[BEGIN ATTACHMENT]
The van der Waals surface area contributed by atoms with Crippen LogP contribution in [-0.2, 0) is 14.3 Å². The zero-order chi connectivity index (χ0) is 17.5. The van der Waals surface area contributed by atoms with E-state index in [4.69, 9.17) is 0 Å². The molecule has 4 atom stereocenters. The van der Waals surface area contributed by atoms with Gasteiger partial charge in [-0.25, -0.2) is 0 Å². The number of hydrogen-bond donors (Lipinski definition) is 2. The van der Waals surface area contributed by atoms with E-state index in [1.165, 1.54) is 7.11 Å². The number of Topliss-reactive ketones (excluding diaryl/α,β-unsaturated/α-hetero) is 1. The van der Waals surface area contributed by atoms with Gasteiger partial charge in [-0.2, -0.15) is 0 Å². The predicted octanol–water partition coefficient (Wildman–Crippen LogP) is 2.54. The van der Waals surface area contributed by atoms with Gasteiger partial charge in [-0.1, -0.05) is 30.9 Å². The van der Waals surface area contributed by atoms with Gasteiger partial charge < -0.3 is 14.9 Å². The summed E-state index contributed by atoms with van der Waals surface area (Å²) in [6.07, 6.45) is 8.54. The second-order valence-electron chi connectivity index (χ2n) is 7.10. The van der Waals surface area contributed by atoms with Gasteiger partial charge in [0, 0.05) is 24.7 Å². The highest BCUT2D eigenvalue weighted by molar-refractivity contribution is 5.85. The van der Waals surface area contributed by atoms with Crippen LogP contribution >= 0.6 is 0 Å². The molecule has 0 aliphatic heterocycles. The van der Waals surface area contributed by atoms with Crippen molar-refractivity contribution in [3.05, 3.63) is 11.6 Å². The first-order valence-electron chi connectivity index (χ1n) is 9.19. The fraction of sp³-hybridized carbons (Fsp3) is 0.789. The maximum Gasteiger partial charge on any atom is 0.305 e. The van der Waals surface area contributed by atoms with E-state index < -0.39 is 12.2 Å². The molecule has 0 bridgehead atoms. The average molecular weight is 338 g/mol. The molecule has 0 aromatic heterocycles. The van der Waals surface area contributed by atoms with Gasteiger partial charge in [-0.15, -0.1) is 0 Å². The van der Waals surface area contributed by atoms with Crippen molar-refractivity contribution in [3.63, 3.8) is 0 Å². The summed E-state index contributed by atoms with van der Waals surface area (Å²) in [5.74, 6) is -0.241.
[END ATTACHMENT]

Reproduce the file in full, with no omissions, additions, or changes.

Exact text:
The van der Waals surface area contributed by atoms with Crippen LogP contribution in [-0.2, 0) is 14.3 Å². The zero-order chi connectivity index (χ0) is 17.5. The van der Waals surface area contributed by atoms with E-state index in [4.69, 9.17) is 0 Å². The molecule has 4 atom stereocenters. The van der Waals surface area contributed by atoms with Gasteiger partial charge in [-0.25, -0.2) is 0 Å². The number of hydrogen-bond donors (Lipinski definition) is 2. The van der Waals surface area contributed by atoms with E-state index in [1.165, 1.54) is 7.11 Å². The number of Topliss-reactive ketones (excluding diaryl/α,β-unsaturated/α-hetero) is 1. The van der Waals surface area contributed by atoms with Gasteiger partial charge in [-0.2, -0.15) is 0 Å². The predicted octanol–water partition coefficient (Wildman–Crippen LogP) is 2.54. The van der Waals surface area contributed by atoms with Gasteiger partial charge in [-0.1, -0.05) is 30.9 Å². The van der Waals surface area contributed by atoms with Gasteiger partial charge < -0.3 is 14.9 Å². The summed E-state index contributed by atoms with van der Waals surface area (Å²) in [6.07, 6.45) is 8.54. The second-order valence-electron chi connectivity index (χ2n) is 7.10. The van der Waals surface area contributed by atoms with Gasteiger partial charge in [0, 0.05) is 24.7 Å². The highest BCUT2D eigenvalue weighted by molar-refractivity contribution is 5.85. The van der Waals surface area contributed by atoms with Crippen LogP contribution >= 0.6 is 0 Å². The molecule has 0 aliphatic heterocycles. The van der Waals surface area contributed by atoms with Crippen molar-refractivity contribution in [3.05, 3.63) is 11.6 Å². The first-order valence-electron chi connectivity index (χ1n) is 9.19. The fraction of sp³-hybridized carbons (Fsp3) is 0.789. The maximum Gasteiger partial charge on any atom is 0.305 e. The van der Waals surface area contributed by atoms with E-state index < -0.39 is 12.2 Å². The molecule has 0 bridgehead atoms. The average molecular weight is 338 g/mol. The molecule has 0 aromatic heterocycles. The van der Waals surface area contributed by atoms with Gasteiger partial charge in [-0.15, -0.1) is 0 Å². The van der Waals surface area contributed by atoms with Crippen molar-refractivity contribution in [3.63, 3.8) is 0 Å². The summed E-state index contributed by atoms with van der Waals surface area (Å²) in [5.74, 6) is -0.241.